if there's an open between points E and G in the circuit diagram above, shouldn't points D and C become a short circuit? If not, why? our prof said that D and C is not short but i believe it's otherwise.
Does the open affect points E -H - G, or E - D - G - or even both paths? It makes a difference to the circuit. On the other hand, if C & D are connected by a wire, how are they not shorted together? This may be some distinction that equates a short to an accidental or unintended connection, so a deliberate connection is not a short.
in the case that the open affect points E -H - G, C and D is short, right? so resistors 2, 3 and 1 will be in series. but if the open only affects points E and D, resistors 4 and 5 will be parallel and they will be in series with resistors 2, 7 and 1. is this correct?
It is and it isn't; depending on your definition of a short. 1) D and C are shorted if you consider that a short means having no resistance between 2 points. 2) D and C are not shorted if you consider that the voltage source has a total resistance (load) of greater than 0 ohms. (The same goes for points G and F, as well as E and H)
i mean 1) for short. here's the circuit ( there's an open between points E and H ) what's left of the circuit: to get the total current of the circuit, using ohm's law, i have to get what the total resistance first. what i really want to know is, do i have to include R4 and R5 in the total resistance of the circuit?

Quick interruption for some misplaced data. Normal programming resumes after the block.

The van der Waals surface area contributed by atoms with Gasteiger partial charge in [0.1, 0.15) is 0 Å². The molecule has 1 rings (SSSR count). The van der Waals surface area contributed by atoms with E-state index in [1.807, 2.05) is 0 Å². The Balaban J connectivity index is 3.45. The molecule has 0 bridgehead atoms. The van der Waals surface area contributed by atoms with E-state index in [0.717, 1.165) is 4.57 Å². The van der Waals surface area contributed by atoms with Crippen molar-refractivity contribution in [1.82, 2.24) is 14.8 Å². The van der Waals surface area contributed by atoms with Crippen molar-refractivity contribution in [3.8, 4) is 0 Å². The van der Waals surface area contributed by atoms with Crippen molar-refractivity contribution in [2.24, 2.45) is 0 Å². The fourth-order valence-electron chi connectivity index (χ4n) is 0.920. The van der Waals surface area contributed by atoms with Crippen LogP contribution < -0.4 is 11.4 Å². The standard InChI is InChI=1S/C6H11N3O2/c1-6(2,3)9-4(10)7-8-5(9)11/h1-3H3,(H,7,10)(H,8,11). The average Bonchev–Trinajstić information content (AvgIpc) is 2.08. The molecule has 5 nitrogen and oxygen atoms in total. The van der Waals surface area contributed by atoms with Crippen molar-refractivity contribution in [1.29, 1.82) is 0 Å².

You can redraw your original circuit by making resistors 4 and 5, (parrallel combo) into one resistor, than you have a curret path to the top of it as well as a path through it, but when you open up point E and G, you now have a dangling resistor, (the parrallel combo), which is not connected to anything at the bottom side of it.
In the original question the open could occur at points E and D, at points D and G, or both. Thus eliminating resistor 3, 5 or both. I would say there is a number of different ways to look at this problem. (images shown respectively)